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  • Aug 04, 2023

Weekly News Roundup: August 4, 2023

Curator IWONA BLAZWICK with Istanbul Biennial director BIGE ORER. Photo by Salih Ustundag. Courtesy the Istanbul Foundation for Culture and Arts.

Istanbul Biennial Names Curator of its 18th Edition 

The Istanbul Foundation for Culture and Arts (İKSV) announced on August 3 that curator and art historian Iwona Blazwick will lead its next edition, scheduled to open September 2024. Blazwick was the longtime head of the Whitechapel Gallery in London from 2001 to 2022, and is now curator for the Royal Commission’s Arts AlUla project in Saudi Arabia. Her major curatorial projects have included initiating the commission programs for the Tate Turbine Hall and Whitechapel Gallery. She was also founding editor of the influential Contemporary Artists Monographs and Themes and Movements in Art series, both with Phaidon Press, and the series Documents of Contemporary Art from Whitechapel Gallery/ MIT Press. Founded by İKSV in 1987, the Istanbul Biennial is sponsored by Turkey’s largest conglomerate, Koç Holdings, and takes place across multiple museums and venues throughout the city. As noted by İKSV general dictor Görgün Taner, Blazwick has had a “long association” with the Biennial as she was previously a member of the advisory board for past editions. The 18th Istanbul Biennial will open to the public on September 14, 2024, and run through November 17.

Art Mumbai will be held at the Mahalaxmi Racecourse Members’ Enclosure. Courtesy Rudolph.A.furtado.

Art Mumbai to Launch in November

India’s financial center and most populous city, Mumbai, will have its first major art fair this November. Art Mumbai will feature more than 40 participating galleries showcasing modern and contemporary art, crafts, and antiquities from across the region “with an overlay of technology and A.I.” The gallery lineup includes leading Indian galleries showcasing historical and contemporary artworks, including Jhaveri Contemporary, Experimenter, Chatterjee & Lal, and international galleries such as New York’s Aicon Contemporary and London’s Grosvenor Gallery. Art Mumbai will be the second major art fair in the country along with the India Art Fair, which has taken place annually in New Delhi for 14 years. The director of operations at Art Mumbai, Teesta Bhandare, said that this fair will be “more tightly curated” in comparison to India Art Fair, and “its ideal location at the charming Mahalaxmi Racecourse in the city center lends itself to a more experiential visit for our audience.” Art Mumbai will take place from November 16 to 19.

A portrait of Mark Salvatus. Image via Instagram.

Curatorial Proposal Selected for Philippines’s Pavilion at Venice Biennale 2024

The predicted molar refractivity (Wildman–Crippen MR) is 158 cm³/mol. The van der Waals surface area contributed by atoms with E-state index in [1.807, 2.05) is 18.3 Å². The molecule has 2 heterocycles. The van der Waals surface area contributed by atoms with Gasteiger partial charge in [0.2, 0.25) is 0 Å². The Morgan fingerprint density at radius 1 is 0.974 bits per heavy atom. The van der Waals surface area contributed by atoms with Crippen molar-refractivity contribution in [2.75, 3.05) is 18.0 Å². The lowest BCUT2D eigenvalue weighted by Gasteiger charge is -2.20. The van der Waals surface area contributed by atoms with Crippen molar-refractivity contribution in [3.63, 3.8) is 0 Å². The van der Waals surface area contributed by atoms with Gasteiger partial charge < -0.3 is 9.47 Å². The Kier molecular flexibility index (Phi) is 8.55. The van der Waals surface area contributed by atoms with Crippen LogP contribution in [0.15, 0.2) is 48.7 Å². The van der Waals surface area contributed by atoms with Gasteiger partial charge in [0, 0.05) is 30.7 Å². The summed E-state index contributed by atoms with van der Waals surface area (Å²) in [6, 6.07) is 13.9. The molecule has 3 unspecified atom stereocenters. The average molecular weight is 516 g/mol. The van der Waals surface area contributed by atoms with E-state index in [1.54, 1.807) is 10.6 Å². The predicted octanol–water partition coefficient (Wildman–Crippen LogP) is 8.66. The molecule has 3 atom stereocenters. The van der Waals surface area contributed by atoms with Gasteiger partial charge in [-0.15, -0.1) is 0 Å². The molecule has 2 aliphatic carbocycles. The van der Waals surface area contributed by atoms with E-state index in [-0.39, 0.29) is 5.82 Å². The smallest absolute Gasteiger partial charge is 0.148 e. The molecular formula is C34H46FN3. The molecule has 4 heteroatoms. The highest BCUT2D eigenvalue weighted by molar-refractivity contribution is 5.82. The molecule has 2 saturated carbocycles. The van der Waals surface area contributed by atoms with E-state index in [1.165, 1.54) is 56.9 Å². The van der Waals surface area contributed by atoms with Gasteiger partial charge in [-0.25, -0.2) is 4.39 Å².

The curatorial proposal “Kabilang-tabing ng panahong ito (Behind the curtain of this age)” by Carlos Quijon, Jr., which features the work of artist Mark Salvatus, was selected for the Philippines Pavilion at the 60th Venice Biennale in 2024. The exhibition project will focus on the ethno-ecologies of Mt. Banahaw, a forested mountain located at the boundary between Laguna, Quezon, and Lucban, the artist’s hometown. The Philippines selected its national presentation for the Venice Biennale with a jury of arts professionals that vetted 13 proposals submitted through an open call. The jury included Corazón S. Alvina, director of the Museo ng Kaalamáng Katutubò; Victorino Mapa Manalo, chair of the National Commissioner for Culture and the Arts (NCCA); Shanghai-based independent curator Biljana Ciric; Guggenheim senior curator-at-large Alexandra Munroe; and Loren Legarda, the Senate President Pro Tempore and project principal for the Philippines’s participation in the art and architecture biennales in Venice.

National Gallery of Australia geometric roof detailing, 2018, National Gallery of Australia, Kamberri/Canberra. Courtesy and copyright National Gallery of Australia.

NGA Australia Released Report Finding No “Improper Interference” to Indigenous Artworks

The National Gallery of Australia (NGA) in Kamberri/Canberra has released its investigation into the authenticity of works from the APY Art Centre Collective (APYACC) following allegations of white staff members interfering with aboriginal art and the subsequent postponement of the NGA’s “Ngura Pulka – Epic Country” show. The NGA’s independent panel concluded that there had been no “improper interference” to Indigenous artworks, and that the 28 artworks “comply with the National Gallery’s provenance policy.” The South Australian Government, which funds the APYACC, is also leading a separate, ongoing investigation into this issue, and has recently appointed a three-person panel to review the allegations. The NGA will “continue to monitor the South Australian Government’s review” and will announce decisions made regarding “Ngura Pulka – Epic Country” and its investigation in due course.

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